Kosovo facts for kids

Kids Encyclopedia Facts
Republic of Kosovo

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Coat of arms
Location of Kosovo in the world
Location of Kosovo in the world
Status

Disputed

Capital
and largest city
Pristina
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Government Unitary parliamentary constitutional republic
• President
Hashim Thaçi
• Prime Minister
Vacant
• Chairman of the Assembly
Kadri Veseli
Legislature Assembly of Kosovo
Area
• Total
10,887 km2 (4,203 sq mi) (171nd)
• Water (%)
1.0
Population
• 2019 estimate
1,920,079
• Density
159/km2 (411.8/sq mi)
Currency Euro ()d (EUR)
Time zone UTC+1 (CET)
• Summer (DST)
UTC+2 (CEST)
Driving side right

Kosovo is a territory in the Balkans. Whether it should be considered a country is disputed mainly between the Kosovan authorities which supported independence and the Serbian authorities which opposed Kosovo breaking away from them.

It has been part of the lands of Dardani in the years BC, Roman, Byzantine, Bulgarian, Serbian and Ottoman Empires, then the Kingdom of Serbia, Italian Empire and Yugoslavia in the 20th century. After NATO bombed Yugoslavia in 1999, the territory came under the administration of the United Nations.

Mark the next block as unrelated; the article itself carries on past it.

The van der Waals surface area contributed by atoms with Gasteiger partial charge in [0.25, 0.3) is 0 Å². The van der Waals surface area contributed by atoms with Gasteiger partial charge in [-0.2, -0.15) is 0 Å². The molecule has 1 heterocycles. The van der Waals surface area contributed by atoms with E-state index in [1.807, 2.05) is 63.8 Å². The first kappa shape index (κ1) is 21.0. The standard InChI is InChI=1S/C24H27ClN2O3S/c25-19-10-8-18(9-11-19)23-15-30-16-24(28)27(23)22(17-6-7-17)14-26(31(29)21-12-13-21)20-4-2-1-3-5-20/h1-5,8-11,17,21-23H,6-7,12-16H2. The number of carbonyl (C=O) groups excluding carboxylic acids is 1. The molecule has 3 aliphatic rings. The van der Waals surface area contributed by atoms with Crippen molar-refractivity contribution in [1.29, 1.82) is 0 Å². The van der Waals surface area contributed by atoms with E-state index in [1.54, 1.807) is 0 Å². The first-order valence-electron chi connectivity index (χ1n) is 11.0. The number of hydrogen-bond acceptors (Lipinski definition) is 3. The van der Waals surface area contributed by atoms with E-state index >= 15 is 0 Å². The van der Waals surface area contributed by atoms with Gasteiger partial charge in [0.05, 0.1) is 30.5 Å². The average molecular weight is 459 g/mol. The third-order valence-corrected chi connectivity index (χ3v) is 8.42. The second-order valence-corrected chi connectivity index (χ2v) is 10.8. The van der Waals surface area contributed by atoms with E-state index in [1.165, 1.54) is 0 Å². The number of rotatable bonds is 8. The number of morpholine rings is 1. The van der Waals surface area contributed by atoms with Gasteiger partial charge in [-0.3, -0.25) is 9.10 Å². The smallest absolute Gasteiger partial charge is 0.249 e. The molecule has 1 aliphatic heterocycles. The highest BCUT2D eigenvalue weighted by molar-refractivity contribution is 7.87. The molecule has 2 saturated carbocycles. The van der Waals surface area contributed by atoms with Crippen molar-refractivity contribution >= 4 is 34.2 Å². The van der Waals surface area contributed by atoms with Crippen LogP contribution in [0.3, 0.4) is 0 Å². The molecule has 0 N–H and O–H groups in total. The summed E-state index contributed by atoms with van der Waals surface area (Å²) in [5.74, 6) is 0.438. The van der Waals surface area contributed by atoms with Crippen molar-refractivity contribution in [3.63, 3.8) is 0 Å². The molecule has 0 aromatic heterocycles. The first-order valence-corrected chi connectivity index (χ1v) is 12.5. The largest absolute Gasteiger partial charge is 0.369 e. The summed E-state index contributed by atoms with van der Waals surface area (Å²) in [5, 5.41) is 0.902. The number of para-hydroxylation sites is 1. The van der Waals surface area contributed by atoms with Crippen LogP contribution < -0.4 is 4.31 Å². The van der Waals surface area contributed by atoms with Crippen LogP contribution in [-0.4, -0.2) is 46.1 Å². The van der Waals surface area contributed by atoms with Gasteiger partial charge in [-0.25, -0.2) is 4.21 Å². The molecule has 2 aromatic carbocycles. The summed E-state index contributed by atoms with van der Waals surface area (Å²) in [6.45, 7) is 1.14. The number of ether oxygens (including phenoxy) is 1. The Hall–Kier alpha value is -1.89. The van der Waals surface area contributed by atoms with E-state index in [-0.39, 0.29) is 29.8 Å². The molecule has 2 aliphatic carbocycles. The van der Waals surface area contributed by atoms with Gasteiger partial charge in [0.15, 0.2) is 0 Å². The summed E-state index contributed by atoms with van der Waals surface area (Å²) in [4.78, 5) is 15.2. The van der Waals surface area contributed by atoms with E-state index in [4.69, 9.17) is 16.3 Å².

The Assembly of Kosovo declared indepedence in February 2008. This is disputed by Serbia and some other states.

To the north and east of Kosovo is the rest of Serbia. To the south of Kosovo is the Republic of Macedonia. To the west of Kosovo are the Albania and Montenegro. The capital is Prishtina. Prishtina is also Kosovo's largest city. About two million people live in Kosovo. A majority of them are of Albanian origin, but there are also Serbs living in the most northern part of Kosovo.

Medieval Monuments in Kosovo is a combined UNESCO World Heritage Site consisting of four Serbian Orthodox churches and monasteries. The constructions were founded by members of Nemanjić dynasty, the most important dynasty of Serbia in the Middle Ages.

On 17 February 2008, Kosovo unilaterally declared its independence from Serbia. It has since gained diplomatic recognition as a sovereign state by 101 United Nations member states. Serbia does not recognize Kosovo as a sovereign state, although with the Brussels Agreement of 2013, it has accepted it.

Kosovo has a lower-middle-income economy and has experienced solid economic growth over the last decade by international financial institutions, and has experienced growth every year since the onset of the 2008 global financial crisis. Kosovo is a member of the International Monetary Fund, World Bank, Regional Cooperation Council, and has applied for membership of Interpol and for observer status in the Organization of the Islamic Cooperation.

Tourism

Brezovica run
Brezovica ski resort is one of the most visited winter tourist destinations in Kosovo.

The natural values of Kosovo represent quality tourism resources. The description of Kosovo's potential in tourism is closely related to its location, in the center of the Balkan Peninsula in Southeastern Europe. It represents a crossroads which historically dates back to antiquity. Kosovo serves as a link in the connection between Central and Southern Europe and the Adriatic Sea and Black Sea. The mountainous west and southeast of Kosovo has great potential for winter tourism. Skiing takes place at the winter resort of Brezovica within the Šar Mountains.